30 OUTSHINE Matthew Fort on technical tactics and the beauty of boasting E
Amuse-bouche: Quintet of spring vegetable purées served with lightly seasoned crispy potato trowels
xcuse me while
I fi re up my blowtorch, attend to my spherifi cation kit, and turn off the thermomix. No, I’m not using the liquid nitrogen today. I haven’t since our dog, Harry, knocked the container over and very nearly turned himself into a Norwich terrier ice lolly. Boasting? Of course I’m boasting. That’s what kitchen technology wars are all about, aren’t they? The chance to boast, the chance to shine, to produce something that no one else can because they haven’t got the gear. You used to be able to get ahead by discreetly adding that phial of artisanal balsamic vinegar or arguing over whether Jabugo ham was superior to Culatello di Zibello. Not anymore. These days it’s techno- wizardry that defi nes the culinary dinner party zeitgeist. It all began with fi re. When
primordial man or woman fi rst discovered that brontosaurus steaks tasted better broiled over fl ame than raw, you can bet your Pacojet that they boasted about it. ‘Eat it raw? How terribly last Tuesday.
Grilling. It’s all the rage, my dear.’ But it was with the Aga that kitchen
technology truthfully reached the modern age, and it is still a benchmark of kitchen aspiration. But what place does it have now, in the era of the induction hob, foam siphon and cooking app? For a long time, I was wedded to a gas
range of brooding magnifi cence and delightful personality. Then I moved house, got a range with an induction hob, and fell out of love with gas and into love with electricity. What a wonder my
induction hob is. It answers to my touch instantly. It obeys my every command. And it’s a dream to clean. And can I stop singing its praises?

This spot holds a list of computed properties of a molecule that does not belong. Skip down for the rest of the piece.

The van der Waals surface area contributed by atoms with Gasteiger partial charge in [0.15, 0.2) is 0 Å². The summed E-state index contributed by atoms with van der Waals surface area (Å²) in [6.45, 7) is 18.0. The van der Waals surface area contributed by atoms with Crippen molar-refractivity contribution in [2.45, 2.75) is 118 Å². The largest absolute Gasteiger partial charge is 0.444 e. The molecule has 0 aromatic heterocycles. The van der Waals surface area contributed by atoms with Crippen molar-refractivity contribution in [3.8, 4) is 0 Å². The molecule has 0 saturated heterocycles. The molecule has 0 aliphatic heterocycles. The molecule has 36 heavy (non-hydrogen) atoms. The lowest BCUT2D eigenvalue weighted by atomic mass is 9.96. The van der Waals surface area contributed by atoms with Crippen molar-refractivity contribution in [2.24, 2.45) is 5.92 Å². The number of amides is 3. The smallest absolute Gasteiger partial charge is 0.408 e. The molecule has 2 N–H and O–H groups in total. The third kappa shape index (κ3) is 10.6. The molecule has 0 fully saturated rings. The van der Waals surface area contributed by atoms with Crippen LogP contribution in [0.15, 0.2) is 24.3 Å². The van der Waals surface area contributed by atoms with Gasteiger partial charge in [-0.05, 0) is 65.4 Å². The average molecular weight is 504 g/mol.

No I can’t. Because by singing its praises, I am boasting, I am showing off my command of technology, my modernity and my superiority. That’s the thing with kitchen apparatus. Boasting about it is half the fun. Once upon a time people boasted of their microwaves. Imagine that! Then there were electric knives, food processors, blenders and bread makers. The march of advanced equipment to help domestic gods and goddesses has been inexorable. In recent years, kitchen wars
have really hotted up. Now there’s liquid nitrogen, centrifugal juicers, desiccators and who knows what other technologies pioneered by the likes of Heston Blumenthal and Ferran Adrià. Where they lead, other chefs will follow. And so will we. The water bath is a classic example. It started, as so many bits of technology do, in the
‘You used to be able to get ahead by discreetly adding
that phial of artisanal
balsamic vinegar…’ MATTHEW FORT
professional kitchen. While boil-in-the-bag cooking solutions have been with us for decades, now the water temperature is computer controlled, and we know that a 250g portion of haddock takes exactly 15 minutes at 125 degrees centigrade. So any dimwit can turn out perfect portions of fi sh. And there’s no washing up. Heavens, how did we manage before? Are you meaning to tell me you haven’t got one? Oh, for heaven’s sake. Buy one immediately. And then boast about it.
‘The thought of my next meal always gives me a shiny inner and outer glow.’
>Matthew Fort is the food and drink editor of The Guardian and judges the best dishes in the land in BBC’sGreat British Menu series <